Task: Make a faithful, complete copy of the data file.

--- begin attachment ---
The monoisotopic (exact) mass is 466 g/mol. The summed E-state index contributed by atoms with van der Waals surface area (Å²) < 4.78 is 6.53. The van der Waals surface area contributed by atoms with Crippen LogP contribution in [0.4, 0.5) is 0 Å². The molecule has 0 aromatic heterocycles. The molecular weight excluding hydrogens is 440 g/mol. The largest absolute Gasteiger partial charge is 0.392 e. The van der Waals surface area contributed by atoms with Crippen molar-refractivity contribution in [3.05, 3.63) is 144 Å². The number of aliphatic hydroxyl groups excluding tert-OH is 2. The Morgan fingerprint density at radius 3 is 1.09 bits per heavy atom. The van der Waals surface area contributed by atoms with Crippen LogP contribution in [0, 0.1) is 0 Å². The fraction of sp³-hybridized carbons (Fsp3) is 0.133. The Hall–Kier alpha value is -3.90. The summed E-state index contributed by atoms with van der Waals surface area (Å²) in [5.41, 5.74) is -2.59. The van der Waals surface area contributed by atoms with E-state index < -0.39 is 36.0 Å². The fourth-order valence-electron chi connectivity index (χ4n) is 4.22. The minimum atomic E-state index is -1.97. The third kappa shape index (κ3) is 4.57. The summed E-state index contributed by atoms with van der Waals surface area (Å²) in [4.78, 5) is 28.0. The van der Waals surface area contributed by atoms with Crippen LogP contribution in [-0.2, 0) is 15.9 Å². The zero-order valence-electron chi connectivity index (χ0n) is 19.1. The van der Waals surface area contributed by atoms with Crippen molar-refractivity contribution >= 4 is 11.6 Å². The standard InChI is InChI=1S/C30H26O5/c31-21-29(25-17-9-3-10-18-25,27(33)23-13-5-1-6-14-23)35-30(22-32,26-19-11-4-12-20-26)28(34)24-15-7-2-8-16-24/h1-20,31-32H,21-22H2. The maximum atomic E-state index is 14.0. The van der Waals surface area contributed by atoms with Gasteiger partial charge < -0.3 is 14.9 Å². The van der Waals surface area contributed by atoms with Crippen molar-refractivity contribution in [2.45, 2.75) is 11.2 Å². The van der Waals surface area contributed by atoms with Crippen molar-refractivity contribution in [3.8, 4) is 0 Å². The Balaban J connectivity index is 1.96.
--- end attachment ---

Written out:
The monoisotopic (exact) mass is 466 g/mol. The summed E-state index contributed by atoms with van der Waals surface area (Å²) < 4.78 is 6.53. The van der Waals surface area contributed by atoms with Crippen LogP contribution in [0.4, 0.5) is 0 Å². The molecule has 0 aromatic heterocycles. The molecular weight excluding hydrogens is 440 g/mol. The largest absolute Gasteiger partial charge is 0.392 e. The van der Waals surface area contributed by atoms with Crippen molar-refractivity contribution in [3.05, 3.63) is 144 Å². The number of aliphatic hydroxyl groups excluding tert-OH is 2. The Morgan fingerprint density at radius 3 is 1.09 bits per heavy atom. The van der Waals surface area contributed by atoms with Crippen LogP contribution in [0, 0.1) is 0 Å². The fraction of sp³-hybridized carbons (Fsp3) is 0.133. The Hall–Kier alpha value is -3.90. The summed E-state index contributed by atoms with van der Waals surface area (Å²) in [5.41, 5.74) is -2.59. The van der Waals surface area contributed by atoms with E-state index < -0.39 is 36.0 Å². The fourth-order valence-electron chi connectivity index (χ4n) is 4.22. The minimum atomic E-state index is -1.97. The third kappa shape index (κ3) is 4.57. The summed E-state index contributed by atoms with van der Waals surface area (Å²) in [4.78, 5) is 28.0. The van der Waals surface area contributed by atoms with Crippen LogP contribution in [-0.2, 0) is 15.9 Å². The zero-order valence-electron chi connectivity index (χ0n) is 19.1. The van der Waals surface area contributed by atoms with Crippen molar-refractivity contribution >= 4 is 11.6 Å². The standard InChI is InChI=1S/C30H26O5/c31-21-29(25-17-9-3-10-18-25,27(33)23-13-5-1-6-14-23)35-30(22-32,26-19-11-4-12-20-26)28(34)24-15-7-2-8-16-24/h1-20,31-32H,21-22H2. The maximum atomic E-state index is 14.0. The van der Waals surface area contributed by atoms with Gasteiger partial charge < -0.3 is 14.9 Å². The van der Waals surface area contributed by atoms with Crippen molar-refractivity contribution in [2.45, 2.75) is 11.2 Å². The van der Waals surface area contributed by atoms with Crippen molar-refractivity contribution in [3.8, 4) is 0 Å². The Balaban J connectivity index is 1.96.